As a change from all the news stories we’ve been watching about the immigrant crisis on the border between Mexico and the U.S., perhaps it’s time to celebrate some of our immigrants. Not all of them entered the country willingly or even legally, but many of them have enriched our society.
This week some newspapers carried the story of the death of Zoia Horn who died at the age of 96 in Oakland, California. In the 1970s her actions started a movement that has revitalized the library profession. During the hectic anti-Vietnam War period, she refused to testify or give out information about the library borrowing records concerning an alleged plot by antiwar activists, including Daniel Berrigan. She was surprised and shocked to discover that the FBI had been tapping her phone to try to find out whether she knew about the plot. For her refusal to testify, Zoia Horn was imprisoned for a short time, but more importantly she made people aware of the danger of government intrusion into the privacy of communications between individuals.
Although the American Library Association did not support Zoia Horn’s refusal at first, the organization later honored her for her work in supporting intellectual freedom. Libraries have been in the forefront of institutions that defend the privacy of their clients and refuse to make borrowing records available to government agencies. Today we worry about large tech companies that are under pressure to share information with various governments. Libraries have shown the way in which institutions can protect citizens against unwarranted intrusion. They have led the way by erasing records of past library use as soon as they are no longer needed and by refusing to be bullied into removing useful materials that may be offensive to some members of the community. The stereotype of the mousey little librarian has been disproved over and over again by the steadfastness of library support of intellectual freedom over the years.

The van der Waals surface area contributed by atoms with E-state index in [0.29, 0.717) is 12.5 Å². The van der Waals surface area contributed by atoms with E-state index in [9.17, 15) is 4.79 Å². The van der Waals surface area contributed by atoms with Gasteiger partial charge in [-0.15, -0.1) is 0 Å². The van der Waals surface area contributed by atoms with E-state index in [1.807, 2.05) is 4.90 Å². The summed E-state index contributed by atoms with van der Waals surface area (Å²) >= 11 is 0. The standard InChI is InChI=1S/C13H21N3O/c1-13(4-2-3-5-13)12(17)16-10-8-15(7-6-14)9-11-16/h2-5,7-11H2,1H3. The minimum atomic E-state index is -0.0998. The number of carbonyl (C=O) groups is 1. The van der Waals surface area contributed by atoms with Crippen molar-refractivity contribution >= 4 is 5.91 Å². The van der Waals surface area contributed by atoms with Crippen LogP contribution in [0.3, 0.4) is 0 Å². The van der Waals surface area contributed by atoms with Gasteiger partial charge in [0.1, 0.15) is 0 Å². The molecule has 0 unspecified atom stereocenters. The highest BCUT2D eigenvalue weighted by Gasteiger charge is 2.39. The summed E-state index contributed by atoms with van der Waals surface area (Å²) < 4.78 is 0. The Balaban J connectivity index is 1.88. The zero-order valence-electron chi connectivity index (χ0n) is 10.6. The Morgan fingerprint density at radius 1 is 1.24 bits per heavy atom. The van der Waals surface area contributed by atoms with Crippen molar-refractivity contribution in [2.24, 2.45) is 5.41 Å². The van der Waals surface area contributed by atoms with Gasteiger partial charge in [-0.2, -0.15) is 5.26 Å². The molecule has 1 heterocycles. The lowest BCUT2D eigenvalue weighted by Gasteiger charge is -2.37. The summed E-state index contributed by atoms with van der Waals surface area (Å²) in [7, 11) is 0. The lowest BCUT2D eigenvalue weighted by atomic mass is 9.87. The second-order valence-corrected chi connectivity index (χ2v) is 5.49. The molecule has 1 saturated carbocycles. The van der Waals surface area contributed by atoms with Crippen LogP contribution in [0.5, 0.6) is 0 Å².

For the last thirty years Zoia Horn worked in the cause of intellectual freedom. She has been honored by the California Library Association which named its intellectual freedom medal after her. You can find the autobiography of Zoia Horn in the Open Library of the Internet Archive. It makes lively reading for anyone interested in the history of the twentieth century. Horn tells the story of how she and her family left Russia and emigrated to Canada when she was eight years old. Their final destination was the United States and they found a friend willing to smuggle them across the border. Their entrance into the country was not quite according to immigration laws, but their lives enriched America. We should keep that in mind when we consider how immigrants at our borders should be treated as they try to find their path into this country. Many of them would surely become valuable citizens and make our lives better just as Zoia Horn did.